Submitted to: HortScience
Publication Type: Peer Reviewed Journal
Publication Acceptance Date: January 23, 1997
Publication Date: N/A
Interpretive Summary: Carambola is an important subtropical fruit crop mostly produced in Dade County, Florida. Shipment to western states and some export markets require that carambola are certified free of insect infestation. Cold treatment is an approved treatment, but because carambolas are cold sensitive, injury occurs to some fruit allowing rapid senescence and decay. We found that harvesting more mature fruit, based on peel color, will result in reduced development of peel disorders that cause consumer rejection in the marketplace. Subjecting carambola to ethylene treatment prior to cold treatment will not eliminate peel disorders, but growers should not expose mature green peel fruit to ethylene treatment or cold treatment. When quarantine treatment is required, the best results for maintaining quality fruit are achievable by harvesting fruit with 25% yellow peel and cold treating without exposure to ethylene.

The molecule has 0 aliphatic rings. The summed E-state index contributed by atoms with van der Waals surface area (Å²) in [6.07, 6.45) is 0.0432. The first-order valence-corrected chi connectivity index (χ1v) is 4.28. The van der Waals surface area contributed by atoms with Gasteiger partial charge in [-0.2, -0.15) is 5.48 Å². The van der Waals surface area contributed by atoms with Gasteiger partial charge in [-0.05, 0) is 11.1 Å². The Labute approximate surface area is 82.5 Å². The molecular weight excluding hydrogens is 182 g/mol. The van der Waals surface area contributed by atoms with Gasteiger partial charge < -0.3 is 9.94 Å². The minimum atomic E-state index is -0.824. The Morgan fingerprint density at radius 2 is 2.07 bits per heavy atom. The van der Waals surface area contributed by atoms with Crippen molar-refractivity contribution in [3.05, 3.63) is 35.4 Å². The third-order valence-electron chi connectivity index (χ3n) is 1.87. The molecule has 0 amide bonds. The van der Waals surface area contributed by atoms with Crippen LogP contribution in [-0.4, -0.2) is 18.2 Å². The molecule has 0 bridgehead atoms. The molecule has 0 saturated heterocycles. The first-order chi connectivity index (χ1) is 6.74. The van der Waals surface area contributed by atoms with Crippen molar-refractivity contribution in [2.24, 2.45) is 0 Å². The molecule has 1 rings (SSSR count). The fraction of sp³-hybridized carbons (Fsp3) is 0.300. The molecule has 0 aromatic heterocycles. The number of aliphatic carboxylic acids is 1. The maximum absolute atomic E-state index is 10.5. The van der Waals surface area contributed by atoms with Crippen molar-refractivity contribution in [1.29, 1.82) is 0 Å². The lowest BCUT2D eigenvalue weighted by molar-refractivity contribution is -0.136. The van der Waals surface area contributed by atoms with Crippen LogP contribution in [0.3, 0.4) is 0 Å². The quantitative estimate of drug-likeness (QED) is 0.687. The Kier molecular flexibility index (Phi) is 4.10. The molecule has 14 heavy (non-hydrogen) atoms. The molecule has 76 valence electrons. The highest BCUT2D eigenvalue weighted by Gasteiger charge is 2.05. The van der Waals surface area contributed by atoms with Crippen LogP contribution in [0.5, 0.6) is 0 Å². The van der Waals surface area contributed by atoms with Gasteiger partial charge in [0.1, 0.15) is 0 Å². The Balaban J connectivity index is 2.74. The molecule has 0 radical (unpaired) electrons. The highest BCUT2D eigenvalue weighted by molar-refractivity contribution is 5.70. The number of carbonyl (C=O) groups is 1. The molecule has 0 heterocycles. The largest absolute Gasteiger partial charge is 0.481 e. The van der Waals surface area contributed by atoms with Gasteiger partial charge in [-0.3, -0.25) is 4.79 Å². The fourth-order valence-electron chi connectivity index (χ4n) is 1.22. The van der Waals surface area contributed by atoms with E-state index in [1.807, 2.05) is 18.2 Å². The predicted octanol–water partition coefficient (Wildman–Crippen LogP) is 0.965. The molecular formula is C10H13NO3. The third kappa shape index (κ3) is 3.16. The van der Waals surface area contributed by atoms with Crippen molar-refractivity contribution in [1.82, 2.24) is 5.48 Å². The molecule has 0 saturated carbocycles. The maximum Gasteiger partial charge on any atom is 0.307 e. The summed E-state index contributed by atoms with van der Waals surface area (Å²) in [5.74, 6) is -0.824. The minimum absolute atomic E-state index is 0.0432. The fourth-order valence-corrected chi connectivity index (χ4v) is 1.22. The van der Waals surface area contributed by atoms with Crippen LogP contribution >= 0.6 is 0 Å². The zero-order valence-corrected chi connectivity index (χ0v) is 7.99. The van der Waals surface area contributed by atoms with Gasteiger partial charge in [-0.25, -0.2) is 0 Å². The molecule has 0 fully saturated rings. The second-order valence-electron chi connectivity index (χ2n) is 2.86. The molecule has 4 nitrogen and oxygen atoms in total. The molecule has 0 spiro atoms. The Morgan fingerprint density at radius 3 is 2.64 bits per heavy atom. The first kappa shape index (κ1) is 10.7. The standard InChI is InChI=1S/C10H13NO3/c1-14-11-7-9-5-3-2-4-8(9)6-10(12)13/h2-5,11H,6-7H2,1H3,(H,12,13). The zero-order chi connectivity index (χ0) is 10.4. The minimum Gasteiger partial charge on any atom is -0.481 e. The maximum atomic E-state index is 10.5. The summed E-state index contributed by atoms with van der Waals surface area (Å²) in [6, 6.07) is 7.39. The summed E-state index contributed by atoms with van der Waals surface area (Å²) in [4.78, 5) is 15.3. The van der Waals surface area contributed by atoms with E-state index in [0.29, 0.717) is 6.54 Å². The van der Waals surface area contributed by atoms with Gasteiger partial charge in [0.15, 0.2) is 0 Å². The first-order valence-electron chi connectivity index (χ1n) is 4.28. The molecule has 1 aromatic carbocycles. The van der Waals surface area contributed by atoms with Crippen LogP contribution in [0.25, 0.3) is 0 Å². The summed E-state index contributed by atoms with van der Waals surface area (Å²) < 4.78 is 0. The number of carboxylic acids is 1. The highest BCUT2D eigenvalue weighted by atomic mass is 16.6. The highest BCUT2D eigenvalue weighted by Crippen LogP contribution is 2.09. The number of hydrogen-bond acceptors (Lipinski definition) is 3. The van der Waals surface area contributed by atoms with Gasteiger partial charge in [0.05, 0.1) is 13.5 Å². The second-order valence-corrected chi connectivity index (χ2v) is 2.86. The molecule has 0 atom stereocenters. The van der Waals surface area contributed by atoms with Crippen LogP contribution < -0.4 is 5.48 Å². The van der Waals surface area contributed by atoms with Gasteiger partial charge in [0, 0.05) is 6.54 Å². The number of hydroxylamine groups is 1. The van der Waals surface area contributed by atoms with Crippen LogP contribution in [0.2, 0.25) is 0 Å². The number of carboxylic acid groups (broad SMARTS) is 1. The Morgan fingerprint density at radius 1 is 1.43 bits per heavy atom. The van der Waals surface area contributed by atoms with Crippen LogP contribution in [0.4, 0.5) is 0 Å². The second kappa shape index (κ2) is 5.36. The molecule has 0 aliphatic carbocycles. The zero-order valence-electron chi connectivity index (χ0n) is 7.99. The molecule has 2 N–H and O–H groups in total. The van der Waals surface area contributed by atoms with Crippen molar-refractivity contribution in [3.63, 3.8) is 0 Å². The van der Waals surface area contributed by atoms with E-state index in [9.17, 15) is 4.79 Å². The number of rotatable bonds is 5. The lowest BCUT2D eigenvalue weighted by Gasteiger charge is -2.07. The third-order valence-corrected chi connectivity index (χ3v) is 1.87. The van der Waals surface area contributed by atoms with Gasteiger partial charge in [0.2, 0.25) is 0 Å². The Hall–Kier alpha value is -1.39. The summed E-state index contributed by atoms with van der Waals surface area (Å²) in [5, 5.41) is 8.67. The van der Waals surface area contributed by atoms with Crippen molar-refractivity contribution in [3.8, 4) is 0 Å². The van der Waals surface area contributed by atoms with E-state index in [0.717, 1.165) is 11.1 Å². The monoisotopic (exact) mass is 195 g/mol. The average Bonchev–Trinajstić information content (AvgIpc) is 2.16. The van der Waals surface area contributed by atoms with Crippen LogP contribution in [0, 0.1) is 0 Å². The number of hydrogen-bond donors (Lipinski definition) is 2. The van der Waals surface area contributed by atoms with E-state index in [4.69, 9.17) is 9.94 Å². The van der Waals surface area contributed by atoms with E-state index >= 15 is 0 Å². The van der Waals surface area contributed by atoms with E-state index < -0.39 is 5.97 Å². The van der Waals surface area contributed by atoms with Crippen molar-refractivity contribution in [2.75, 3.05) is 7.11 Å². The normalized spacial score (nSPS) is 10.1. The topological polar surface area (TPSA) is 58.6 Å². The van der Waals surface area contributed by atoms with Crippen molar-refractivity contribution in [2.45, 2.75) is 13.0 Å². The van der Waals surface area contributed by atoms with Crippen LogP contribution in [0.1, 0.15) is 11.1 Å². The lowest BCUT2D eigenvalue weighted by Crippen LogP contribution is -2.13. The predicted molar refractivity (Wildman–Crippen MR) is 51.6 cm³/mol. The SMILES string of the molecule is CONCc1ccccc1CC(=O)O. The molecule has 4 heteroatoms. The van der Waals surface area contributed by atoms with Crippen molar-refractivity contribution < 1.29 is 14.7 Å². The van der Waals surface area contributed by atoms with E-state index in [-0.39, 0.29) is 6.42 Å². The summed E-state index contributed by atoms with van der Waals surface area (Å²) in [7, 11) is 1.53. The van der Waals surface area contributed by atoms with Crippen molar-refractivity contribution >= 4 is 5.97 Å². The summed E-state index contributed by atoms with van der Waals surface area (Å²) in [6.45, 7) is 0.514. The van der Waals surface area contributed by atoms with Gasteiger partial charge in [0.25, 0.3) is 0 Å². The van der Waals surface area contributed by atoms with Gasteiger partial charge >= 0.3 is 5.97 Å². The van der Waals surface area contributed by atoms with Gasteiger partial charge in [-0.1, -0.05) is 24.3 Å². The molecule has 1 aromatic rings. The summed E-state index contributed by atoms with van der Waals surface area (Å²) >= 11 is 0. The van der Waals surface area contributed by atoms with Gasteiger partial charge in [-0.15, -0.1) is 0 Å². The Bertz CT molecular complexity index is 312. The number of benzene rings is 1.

Technical Abstract: Carambolas must be treated with an approved insect quarantine procedure such as cold treatment before shipment to certain markets. Condition and quality of mature green peel (MGP) and slight yellow peel (SYP) fruit were determined after they were treated with ethylene, subjected to a cold treatment, and held in storage. Ethylene treated (ETH) fruit were softer compared with non-ETH fruit. MGP fruit were firmer and lost more weight following cold treatment and storage than SYP fruit. Ethylene treatment increased the severity and incidence of peel scald, stem end breakdown (SEB), and fin browning but had no effect on pitting. Cold treatment increased the severity and incidence of scald and pitting, and the severity of SEB. The severity and incidence of peel scald, pitting, SEB, and the severity of fin browning were greater in MGP fruit than SYP fruit at the final evaluation following storage. Ethylene treated fruit had less total soluble solids, higher titratable acidity and pH, and had less preferred flavor and texture compared with non-ETH fruit. We conclude that carambolas should be selected at harvest with a slightly yellow peel (3% to 25% of surface area) instead of a mature green peel and, when cold treatment is required, that fruit not be treated with ethylene. These precautions will lessen the risk of excessive condition and quality deterioration following subsequent storage and/or shipment to distant markets.